|Edition description:||First Edition|
|Product dimensions:||5.50(w) x 8.50(h) x 0.47(d)|
About the Author
Read an Excerpt
The old man stood in the toolshed and held a match to the lanternwick but did not light it. The flame spindled down the stick and he dropped it when his fingertip blistered. He faintly smelled his burned flesh but he never looked away from the window. There was a mist after the rains quit and across the open country the mist was white from the moon and as cold. The Whizzer frame hung from the ceiling by bent coat hangers, ready to paint, but he did not look at it. He dreamed of his birches and the falling snow and the way as a boy he wandered the woods lost in the white and thinking himself not a body at all, but a color, untouchable by even the wind. Back then nothing from this world stuck to him.
His son was in the house after thirteen years and he wished he could think of his birches more than that. He broke out in the field and let Len come inside where they faced each other in thigh-deep water. His son stared at him with eyes so afraid, not knowing where to look. But that wasn't what did it; the old man still had the pose of a boxer, warning Len not to hug him again. It was what his son asked that made him lower his fists. Len wiped his swollen eyes, the mud, tears, and rain jelled upon his cheeks, then said: "Can I watch you sand away the rust from those old tools and listen to you tell me what the tool was used for and why men don't need them anymore? I'll go then. I won't come back." The old man put a finger to his lips and watched the scarves of fog drift past his house. "Come on," he said to Len. "It's a fool thing to stand out here ass deep in this water."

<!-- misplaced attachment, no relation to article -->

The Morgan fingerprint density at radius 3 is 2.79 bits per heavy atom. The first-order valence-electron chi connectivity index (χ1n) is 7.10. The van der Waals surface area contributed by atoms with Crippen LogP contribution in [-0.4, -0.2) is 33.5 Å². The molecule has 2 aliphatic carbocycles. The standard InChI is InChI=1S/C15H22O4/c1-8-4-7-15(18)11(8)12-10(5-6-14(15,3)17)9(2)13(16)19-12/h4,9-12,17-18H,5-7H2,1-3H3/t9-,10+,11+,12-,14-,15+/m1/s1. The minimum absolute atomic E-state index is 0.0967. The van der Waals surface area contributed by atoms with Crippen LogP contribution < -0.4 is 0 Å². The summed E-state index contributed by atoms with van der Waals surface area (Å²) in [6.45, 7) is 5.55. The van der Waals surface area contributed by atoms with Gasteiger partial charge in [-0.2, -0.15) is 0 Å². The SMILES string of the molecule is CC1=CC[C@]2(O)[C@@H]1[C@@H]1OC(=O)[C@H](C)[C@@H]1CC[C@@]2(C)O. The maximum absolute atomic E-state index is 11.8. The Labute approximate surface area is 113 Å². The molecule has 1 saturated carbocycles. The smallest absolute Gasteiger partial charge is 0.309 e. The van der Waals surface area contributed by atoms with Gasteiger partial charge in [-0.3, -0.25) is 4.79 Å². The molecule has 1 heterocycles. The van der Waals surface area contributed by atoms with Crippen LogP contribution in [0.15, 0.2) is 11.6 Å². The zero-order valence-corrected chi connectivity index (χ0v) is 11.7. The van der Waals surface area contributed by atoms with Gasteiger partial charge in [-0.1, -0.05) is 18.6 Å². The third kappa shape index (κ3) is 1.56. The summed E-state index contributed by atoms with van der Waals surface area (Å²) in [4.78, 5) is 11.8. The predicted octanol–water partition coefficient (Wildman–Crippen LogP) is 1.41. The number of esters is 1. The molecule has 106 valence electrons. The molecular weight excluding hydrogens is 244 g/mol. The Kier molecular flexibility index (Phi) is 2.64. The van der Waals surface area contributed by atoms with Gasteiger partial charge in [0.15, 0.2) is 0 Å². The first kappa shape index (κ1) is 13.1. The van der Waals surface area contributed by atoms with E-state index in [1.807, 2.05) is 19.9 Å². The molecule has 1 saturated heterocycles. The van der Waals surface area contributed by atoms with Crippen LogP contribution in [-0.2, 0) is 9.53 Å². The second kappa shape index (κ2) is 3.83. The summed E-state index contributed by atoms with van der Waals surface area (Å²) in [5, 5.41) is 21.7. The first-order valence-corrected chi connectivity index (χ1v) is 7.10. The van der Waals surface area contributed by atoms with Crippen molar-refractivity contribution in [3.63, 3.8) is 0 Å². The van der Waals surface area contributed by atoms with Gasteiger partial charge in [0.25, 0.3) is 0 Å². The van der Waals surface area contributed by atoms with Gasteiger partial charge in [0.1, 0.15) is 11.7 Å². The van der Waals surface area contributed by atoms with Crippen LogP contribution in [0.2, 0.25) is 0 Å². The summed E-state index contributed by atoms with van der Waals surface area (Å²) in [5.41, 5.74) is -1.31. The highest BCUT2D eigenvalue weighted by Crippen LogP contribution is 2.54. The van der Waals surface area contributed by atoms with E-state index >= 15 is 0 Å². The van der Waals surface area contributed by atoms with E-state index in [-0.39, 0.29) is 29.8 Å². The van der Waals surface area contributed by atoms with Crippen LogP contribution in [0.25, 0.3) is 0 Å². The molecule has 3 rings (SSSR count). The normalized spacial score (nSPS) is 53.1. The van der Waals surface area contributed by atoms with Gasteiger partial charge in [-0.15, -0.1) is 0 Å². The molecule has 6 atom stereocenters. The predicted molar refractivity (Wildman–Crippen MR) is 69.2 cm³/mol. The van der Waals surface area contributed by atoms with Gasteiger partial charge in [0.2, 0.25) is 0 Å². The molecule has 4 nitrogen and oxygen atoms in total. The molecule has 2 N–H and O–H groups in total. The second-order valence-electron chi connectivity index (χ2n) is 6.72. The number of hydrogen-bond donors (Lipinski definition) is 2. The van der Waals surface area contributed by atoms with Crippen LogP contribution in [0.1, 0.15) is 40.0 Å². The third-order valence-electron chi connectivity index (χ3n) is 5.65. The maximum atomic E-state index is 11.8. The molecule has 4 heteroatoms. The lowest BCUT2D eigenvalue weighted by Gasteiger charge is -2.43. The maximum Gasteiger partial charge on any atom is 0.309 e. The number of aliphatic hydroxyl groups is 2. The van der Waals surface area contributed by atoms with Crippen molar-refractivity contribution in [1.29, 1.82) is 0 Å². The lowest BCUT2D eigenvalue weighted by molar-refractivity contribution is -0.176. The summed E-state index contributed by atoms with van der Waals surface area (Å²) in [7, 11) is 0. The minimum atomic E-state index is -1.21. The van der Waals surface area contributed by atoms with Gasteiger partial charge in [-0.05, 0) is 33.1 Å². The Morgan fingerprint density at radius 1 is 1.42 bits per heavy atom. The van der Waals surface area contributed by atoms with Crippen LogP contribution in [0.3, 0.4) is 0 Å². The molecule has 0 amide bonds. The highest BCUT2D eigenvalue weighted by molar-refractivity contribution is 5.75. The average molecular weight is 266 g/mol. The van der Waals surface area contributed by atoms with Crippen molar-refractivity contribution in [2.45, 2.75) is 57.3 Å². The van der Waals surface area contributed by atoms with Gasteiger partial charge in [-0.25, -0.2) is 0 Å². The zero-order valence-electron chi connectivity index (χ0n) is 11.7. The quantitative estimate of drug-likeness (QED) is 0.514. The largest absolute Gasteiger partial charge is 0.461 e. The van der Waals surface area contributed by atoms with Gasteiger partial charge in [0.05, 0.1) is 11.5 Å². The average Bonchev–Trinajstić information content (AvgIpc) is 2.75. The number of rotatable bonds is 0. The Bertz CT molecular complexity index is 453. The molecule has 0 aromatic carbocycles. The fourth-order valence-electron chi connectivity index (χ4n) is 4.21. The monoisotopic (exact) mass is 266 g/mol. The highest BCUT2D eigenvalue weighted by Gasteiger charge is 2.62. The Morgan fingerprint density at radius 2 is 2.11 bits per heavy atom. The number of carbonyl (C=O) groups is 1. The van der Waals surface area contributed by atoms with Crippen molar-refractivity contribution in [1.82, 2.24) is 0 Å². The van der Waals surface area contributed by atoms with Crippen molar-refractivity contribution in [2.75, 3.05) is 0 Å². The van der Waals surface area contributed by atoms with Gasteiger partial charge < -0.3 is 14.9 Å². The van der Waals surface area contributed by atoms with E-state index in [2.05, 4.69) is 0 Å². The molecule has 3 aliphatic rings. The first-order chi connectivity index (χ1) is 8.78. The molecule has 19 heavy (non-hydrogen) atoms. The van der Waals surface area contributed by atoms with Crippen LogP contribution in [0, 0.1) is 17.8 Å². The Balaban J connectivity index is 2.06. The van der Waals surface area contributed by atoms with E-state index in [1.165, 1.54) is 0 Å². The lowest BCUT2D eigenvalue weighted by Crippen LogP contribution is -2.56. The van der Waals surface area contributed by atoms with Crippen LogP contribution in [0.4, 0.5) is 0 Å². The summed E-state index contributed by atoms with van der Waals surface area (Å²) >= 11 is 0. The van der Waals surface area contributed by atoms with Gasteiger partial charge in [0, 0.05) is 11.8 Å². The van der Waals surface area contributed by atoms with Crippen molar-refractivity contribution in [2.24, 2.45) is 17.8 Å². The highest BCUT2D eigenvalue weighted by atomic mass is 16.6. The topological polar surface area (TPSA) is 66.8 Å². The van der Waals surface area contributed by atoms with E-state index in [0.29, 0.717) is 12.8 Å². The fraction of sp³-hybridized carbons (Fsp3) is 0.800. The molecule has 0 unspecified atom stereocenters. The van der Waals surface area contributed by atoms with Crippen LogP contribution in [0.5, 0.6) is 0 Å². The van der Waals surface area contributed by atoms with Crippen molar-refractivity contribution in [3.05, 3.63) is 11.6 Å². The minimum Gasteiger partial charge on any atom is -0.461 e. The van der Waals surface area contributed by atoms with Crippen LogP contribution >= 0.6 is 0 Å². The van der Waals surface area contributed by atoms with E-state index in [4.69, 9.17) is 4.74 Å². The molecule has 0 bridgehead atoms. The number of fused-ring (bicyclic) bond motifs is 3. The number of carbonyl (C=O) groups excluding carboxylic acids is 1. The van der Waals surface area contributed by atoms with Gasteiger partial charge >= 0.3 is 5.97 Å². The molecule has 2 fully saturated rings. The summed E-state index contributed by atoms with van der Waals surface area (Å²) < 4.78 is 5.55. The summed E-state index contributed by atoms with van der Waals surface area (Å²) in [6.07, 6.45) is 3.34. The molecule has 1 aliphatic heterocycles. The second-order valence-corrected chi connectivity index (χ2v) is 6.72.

The old man lit a cigarette and watched the match burn itself cold on the toolshed floor. He made arcs with the cigarette ember, arcs within arcs. He looked out the window for deer to come through the fog even though he knew there was one more week of the hunting season and the deer would hide in places only they knew. He wondered if the does and the bucks felt like a war was over when they saw no more men in day-glo vests waiting for them in tree stands. He knew the war in Europe was over when he heard bird songs in the woods, by the wind turning the green beech leaves, the grass smells, the gray squirrels running along tree limbs, the confused flight of sparrows in the warm countryside. There was nothing else about the country to convince him that the killing was over. In the cowless pastures remained the muddy imprints of the German wounded where they lay the last hours of the war waiting to die. The roads were ruined by the retreating Panzer columns. The spring grass was marred by a thousand bootprints.